For the last 6 months, I’ve been finishing the final chapters of the rebooted King’s Quest series (Chapters 4, 5, & Epilogue) which have presented an interesting set of challenges. The series has been around for a while, so it has already developed a certain sound palette. I was picking up where another engineer had left off, so it was important that I really familiarize myself with the world of King’s Quest when tackling the new chapters. I had to create sounds that felt like they were a part of the series instead of starting with a blank slate. *Spoiler warning to anyone that hasn’t played Chapter 5 but plans to do so* There’s a section in Chapter 5 that pays homage to the original series by teleporting you back to some classic levels, so it was a lot of fun mimicking the original sound effects and down-rezing the audio to make it match the different eras of those games.
What is a typical day like for you?
Honestly, the one thing I love most about this job is that there is no typical day. There’s always something new going on, which keeps the work fresh, while forcing you to be on your toes and learning with each new project. The type of work I end up doing the most of though would be capturing footage of the game we’re working on, designing sound effects to those video clips in Pro Tools, hooking those sounds up into Wwise if the project is using it as middleware, and keeping a detailed tracker of those created assets to help keep it all organized for ourselves and the dev team.
Where do you find inspiration for your sound design work?
Outside of hearing things out in the world, playing games, and watching movies/TV shows, I find it really helpful to seek out the wisdom and experience of other content creators out there.
There’s no shortage of meet-ups, talks, and conferences out here in LA but there’s also an incredible amount of information on the web (blogs, podcasts, YouTube channels, etc.) regarding all things audio that I find invaluable. Some of my go-to’s include SoundWorks Collection, the Beards, Cats and Indie Game Audio podcast, and Designing Sound. Learning how other folks do things makes me wonder how I can adapt or tweak those methodologies to my own workflow, since I’m always striving to be better and I feel like I still have so much to learn in this field.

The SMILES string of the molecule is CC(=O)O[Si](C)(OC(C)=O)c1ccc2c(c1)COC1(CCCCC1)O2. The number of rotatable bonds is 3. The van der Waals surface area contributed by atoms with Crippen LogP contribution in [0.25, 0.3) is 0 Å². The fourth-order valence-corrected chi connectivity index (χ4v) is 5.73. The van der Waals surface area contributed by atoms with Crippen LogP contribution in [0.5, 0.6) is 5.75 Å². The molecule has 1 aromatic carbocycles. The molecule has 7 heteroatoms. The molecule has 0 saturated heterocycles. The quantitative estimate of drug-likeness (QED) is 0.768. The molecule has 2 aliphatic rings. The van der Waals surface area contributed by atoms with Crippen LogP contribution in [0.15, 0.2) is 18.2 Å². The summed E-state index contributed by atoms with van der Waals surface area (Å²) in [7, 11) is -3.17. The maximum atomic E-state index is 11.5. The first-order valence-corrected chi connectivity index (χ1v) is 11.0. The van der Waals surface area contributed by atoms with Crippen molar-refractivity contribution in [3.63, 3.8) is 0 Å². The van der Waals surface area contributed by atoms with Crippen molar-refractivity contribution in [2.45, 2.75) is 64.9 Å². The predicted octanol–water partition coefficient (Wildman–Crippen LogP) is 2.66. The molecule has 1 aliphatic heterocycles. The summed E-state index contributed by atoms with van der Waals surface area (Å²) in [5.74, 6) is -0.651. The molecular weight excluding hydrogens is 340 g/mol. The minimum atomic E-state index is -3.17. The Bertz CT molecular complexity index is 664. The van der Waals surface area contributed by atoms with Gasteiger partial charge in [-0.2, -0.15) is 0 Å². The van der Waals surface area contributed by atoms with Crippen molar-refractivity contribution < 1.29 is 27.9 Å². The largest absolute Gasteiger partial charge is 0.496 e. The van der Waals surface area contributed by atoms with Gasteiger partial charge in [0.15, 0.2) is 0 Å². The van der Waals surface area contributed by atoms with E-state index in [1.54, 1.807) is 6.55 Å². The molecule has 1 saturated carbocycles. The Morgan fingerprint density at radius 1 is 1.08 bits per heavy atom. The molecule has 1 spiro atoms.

What is one piece of advice you have for freelance sound designers interested/working in game audio?
Use the wealth of information on the internet to your every advantage and do so as often as possible: there are so many resources on the web that can help you learn the tools necessary for this field and they can really help you stand out among the other potential candidates trying to get the same positions as you. It can be hard to get “professional” experience with things like Wwise when you’re a freelancer since you’ll likely be working on lower budget projects that might not be able to afford the licensing cost for middleware integration. However, all the literature and tutorials that are openly available out there can at least get you familiar (if not relatively comfortable with) these tools, which will go a long way when you’re networking and looking for new opportunities.
What is your current studio/workspace setup like?
• Mac Pro 6-core, 32GB of RAM
• Pro Tools 12 HD
• Focusrite Scarlet2i4
• Focal Solo6 Be (Stereo)
• Akai MPK88 MIDI Keyboard
• Logitech G502: A great gaming mouse; it has 11 programmable buttons and can store/switch between multiple layouts, which comes in handy when jumping between Mac & Windows and having your hotkeys follow suit.